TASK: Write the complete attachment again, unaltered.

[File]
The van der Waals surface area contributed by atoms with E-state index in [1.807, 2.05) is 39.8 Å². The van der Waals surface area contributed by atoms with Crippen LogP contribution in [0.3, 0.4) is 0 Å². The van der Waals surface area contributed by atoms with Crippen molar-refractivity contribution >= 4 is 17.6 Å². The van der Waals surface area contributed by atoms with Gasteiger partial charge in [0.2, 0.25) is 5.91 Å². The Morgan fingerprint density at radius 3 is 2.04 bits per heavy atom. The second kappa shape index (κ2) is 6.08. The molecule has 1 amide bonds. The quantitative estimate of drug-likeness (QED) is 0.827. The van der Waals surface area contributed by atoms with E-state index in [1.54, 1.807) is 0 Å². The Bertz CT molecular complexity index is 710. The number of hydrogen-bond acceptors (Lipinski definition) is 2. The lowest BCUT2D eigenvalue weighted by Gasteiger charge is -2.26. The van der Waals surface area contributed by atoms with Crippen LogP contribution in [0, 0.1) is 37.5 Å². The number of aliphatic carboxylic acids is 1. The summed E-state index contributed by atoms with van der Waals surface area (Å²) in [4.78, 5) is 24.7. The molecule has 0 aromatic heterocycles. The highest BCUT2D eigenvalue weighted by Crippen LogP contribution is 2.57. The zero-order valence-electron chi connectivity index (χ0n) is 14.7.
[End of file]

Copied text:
The van der Waals surface area contributed by atoms with E-state index in [1.807, 2.05) is 39.8 Å². The van der Waals surface area contributed by atoms with Crippen LogP contribution in [0.3, 0.4) is 0 Å². The van der Waals surface area contributed by atoms with Crippen molar-refractivity contribution >= 4 is 17.6 Å². The van der Waals surface area contributed by atoms with Gasteiger partial charge in [0.2, 0.25) is 5.91 Å². The Morgan fingerprint density at radius 3 is 2.04 bits per heavy atom. The second kappa shape index (κ2) is 6.08. The molecule has 1 amide bonds. The quantitative estimate of drug-likeness (QED) is 0.827. The van der Waals surface area contributed by atoms with E-state index in [1.54, 1.807) is 0 Å². The Bertz CT molecular complexity index is 710. The number of hydrogen-bond acceptors (Lipinski definition) is 2. The lowest BCUT2D eigenvalue weighted by Gasteiger charge is -2.26. The van der Waals surface area contributed by atoms with Crippen LogP contribution in [0, 0.1) is 37.5 Å². The number of aliphatic carboxylic acids is 1. The summed E-state index contributed by atoms with van der Waals surface area (Å²) in [4.78, 5) is 24.7. The molecule has 0 aromatic heterocycles. The highest BCUT2D eigenvalue weighted by Crippen LogP contribution is 2.57. The zero-order valence-electron chi connectivity index (χ0n) is 14.7.